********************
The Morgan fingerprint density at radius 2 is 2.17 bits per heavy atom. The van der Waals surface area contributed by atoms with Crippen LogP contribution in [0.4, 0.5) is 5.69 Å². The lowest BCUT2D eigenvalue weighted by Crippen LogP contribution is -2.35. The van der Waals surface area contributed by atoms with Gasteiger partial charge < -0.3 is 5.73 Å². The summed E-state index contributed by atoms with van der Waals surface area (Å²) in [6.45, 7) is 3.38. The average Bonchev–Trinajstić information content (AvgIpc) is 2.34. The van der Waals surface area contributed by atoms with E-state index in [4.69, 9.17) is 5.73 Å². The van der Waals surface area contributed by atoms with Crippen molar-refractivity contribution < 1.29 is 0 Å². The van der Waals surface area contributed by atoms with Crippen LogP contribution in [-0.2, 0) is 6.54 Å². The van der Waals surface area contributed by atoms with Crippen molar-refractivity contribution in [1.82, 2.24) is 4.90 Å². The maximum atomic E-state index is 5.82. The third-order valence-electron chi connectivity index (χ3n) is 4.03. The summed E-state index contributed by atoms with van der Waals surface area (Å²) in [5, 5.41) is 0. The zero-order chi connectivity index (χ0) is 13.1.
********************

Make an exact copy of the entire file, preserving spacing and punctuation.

The Morgan fingerprint density at radius 2 is 2.17 bits per heavy atom. The van der Waals surface area contributed by atoms with Crippen LogP contribution in [0.4, 0.5) is 5.69 Å². The lowest BCUT2D eigenvalue weighted by Crippen LogP contribution is -2.35. The van der Waals surface area contributed by atoms with Gasteiger partial charge < -0.3 is 5.73 Å². The summed E-state index contributed by atoms with van der Waals surface area (Å²) in [6.45, 7) is 3.38. The average Bonchev–Trinajstić information content (AvgIpc) is 2.34. The van der Waals surface area contributed by atoms with E-state index in [4.69, 9.17) is 5.73 Å². The van der Waals surface area contributed by atoms with Crippen molar-refractivity contribution < 1.29 is 0 Å². The van der Waals surface area contributed by atoms with Crippen LogP contribution in [-0.2, 0) is 6.54 Å². The van der Waals surface area contributed by atoms with Crippen molar-refractivity contribution in [1.82, 2.24) is 4.90 Å². The maximum atomic E-state index is 5.82. The third-order valence-electron chi connectivity index (χ3n) is 4.03. The summed E-state index contributed by atoms with van der Waals surface area (Å²) in [5, 5.41) is 0. The zero-order chi connectivity index (χ0) is 13.1.